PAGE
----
How to win a CYBATHLON

9. August 2022
CYBATHLON Pilot freut sich, dass er das Rollstuhl-Rennen abgeschlossen hat

Preparing for CYBATHLON 2024? Here are four steps you can take to increase your chances of success. 

CYBATHLON competitions are not easy to win – in 2020, 51 teams from 20 countries battled to show their innovation could power pilots to the top spot. If you want your team in the top spot in 2024, here’s how you can optimise your chances.

1. Get prepared

Before you get started, know what’s involved. A good place to start is by reading the rules. There are certain criteria that must be met by teams and by pilots, and even if you’ve taken part in a CYBATHLON event before, 2024 will be on a new level, with less predictable tasks that will require quick reactions from teams. Familiarise with the processes before you embark on your design and build.

It’s also worth getting up to speed with the different disciplines. For 2024, we have added two new disciplines: smart visual assistance technologies for people with severe visual impairment and a race with assistance robots for people with severe impairment of the upper and lower extremities, to run alongside the existing six races: 

  • Arm Prosthesis Race

  • Brain-Computer Interface Race

  • Exoskeleton Race

  • Functional Electrical Stimulation Bike Race

  • Leg Prosthesis Race 

  • Wheelchair Race

2. Your pilot is a vital team member

Your pilot isn’t just your guide in the race, they should be your guide throughout the development process. Make use of their valuable lived experience, and ask them for input into the design of your assistive device. 2020 Brain-Computer Interface Race winners, WHi, from the University of Padova, say this is crucial: “Get your pilot involved in the development of the BCI system. Listen to their suggestions and try to customise the BCI according to their needs.”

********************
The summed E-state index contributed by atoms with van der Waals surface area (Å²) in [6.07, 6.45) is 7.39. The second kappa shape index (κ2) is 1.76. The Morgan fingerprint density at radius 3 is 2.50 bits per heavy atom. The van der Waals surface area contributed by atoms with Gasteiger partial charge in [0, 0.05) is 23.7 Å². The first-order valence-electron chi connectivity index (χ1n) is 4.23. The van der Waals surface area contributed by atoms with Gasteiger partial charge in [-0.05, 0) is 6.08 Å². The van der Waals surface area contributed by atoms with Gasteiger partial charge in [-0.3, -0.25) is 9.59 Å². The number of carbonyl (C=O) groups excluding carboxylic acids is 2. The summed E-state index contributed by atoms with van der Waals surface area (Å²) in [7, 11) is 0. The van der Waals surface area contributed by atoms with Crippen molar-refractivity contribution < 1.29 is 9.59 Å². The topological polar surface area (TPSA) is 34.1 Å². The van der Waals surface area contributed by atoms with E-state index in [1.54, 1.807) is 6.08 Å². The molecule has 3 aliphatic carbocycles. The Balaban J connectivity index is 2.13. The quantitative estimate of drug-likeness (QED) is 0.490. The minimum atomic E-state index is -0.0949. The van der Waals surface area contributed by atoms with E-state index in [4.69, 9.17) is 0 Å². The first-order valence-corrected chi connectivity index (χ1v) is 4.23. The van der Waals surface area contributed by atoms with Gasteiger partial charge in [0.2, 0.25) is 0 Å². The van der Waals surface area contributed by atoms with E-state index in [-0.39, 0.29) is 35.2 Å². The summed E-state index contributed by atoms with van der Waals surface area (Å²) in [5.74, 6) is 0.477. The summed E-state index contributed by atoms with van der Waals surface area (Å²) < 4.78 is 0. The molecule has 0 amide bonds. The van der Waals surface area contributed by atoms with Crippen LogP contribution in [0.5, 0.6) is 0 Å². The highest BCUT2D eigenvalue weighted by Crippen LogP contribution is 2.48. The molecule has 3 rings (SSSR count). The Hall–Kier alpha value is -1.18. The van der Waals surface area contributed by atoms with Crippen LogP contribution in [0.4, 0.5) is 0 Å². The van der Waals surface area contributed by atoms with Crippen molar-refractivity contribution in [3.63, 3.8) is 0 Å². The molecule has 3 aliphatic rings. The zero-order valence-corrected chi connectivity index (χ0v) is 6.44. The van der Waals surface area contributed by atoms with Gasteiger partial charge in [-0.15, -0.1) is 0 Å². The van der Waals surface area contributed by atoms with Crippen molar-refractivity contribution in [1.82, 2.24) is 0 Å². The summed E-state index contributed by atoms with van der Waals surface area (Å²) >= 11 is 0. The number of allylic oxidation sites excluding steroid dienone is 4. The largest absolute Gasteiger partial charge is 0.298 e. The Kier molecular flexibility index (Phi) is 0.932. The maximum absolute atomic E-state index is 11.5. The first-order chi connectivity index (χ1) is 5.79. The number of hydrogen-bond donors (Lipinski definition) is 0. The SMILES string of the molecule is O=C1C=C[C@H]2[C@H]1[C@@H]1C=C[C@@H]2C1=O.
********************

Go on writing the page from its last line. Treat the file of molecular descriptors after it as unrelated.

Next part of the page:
KC Kong, from Angel Robotics – 2020 gold and bronze winners in the exoskeleton race – agrees: “The pilot was one of the main researchers who actively generated a lot of creative ideas.”

Making your assistive device a perfect fit for your pilot will not only boost your chances of earning the top spot, but also increase the odds of your technology being useful – and therefore used – in everyday life. 

3. Fail fast, fail often

The more you train and test, the better your design will become. You can only improve your assistive device by testing out and learning from the mistakes and flaws you encounter.

As KC Kong says, “The requirements for the CYBATHLON forced us to redesign our system to foster the robustness and reliability required for the race.”

Luca Tonin, from WHi says that CYBATHLON events are probably the most stressful evaluation scenario for your assistive technology. “Everything must work perfectly from a technical point of view.”

The aim of CYBATHLON events is to stress test assistive technologies outside the lab, and allow researchers to benchmark their designs against others. Practising different scenarios will help make sure you’re race ready. 

4. Make it work beyond the race

About 15% of the world’s population – around 1.1 billion people – live with some form of disability. While CYBATHLON competition days are the highlight for many teams, including WHi, the goal of all our events is to improve lives for those living with disabilities. Keep this in mind. How can you make your design accessible, suitable for the everyday, usable in the long term and affordable?

“CYBATHLON is real. It’s solving problems that we encounter in our daily lives and it forces us to develop something practical,” says KC Kong.

And remember, CYBATHLON is just the beginning 

CYBATHLON is a unique and exciting space for innovation. While everyone wants to showcase their work, and earn that first place in their race, the message of the day is really one about how we can harness great minds and cutting-edge technology to transform lives.

“Winning a medal is a great thing, but it shouldn’t be the goal to participate in the CYBATHLON. To my team, the real competition started after the CYBATHLON competition ended,” says KC Kong. “Many people with disabilities called my team and asked about our plans to commercialise the technology.”

Join us on the Road to 2024
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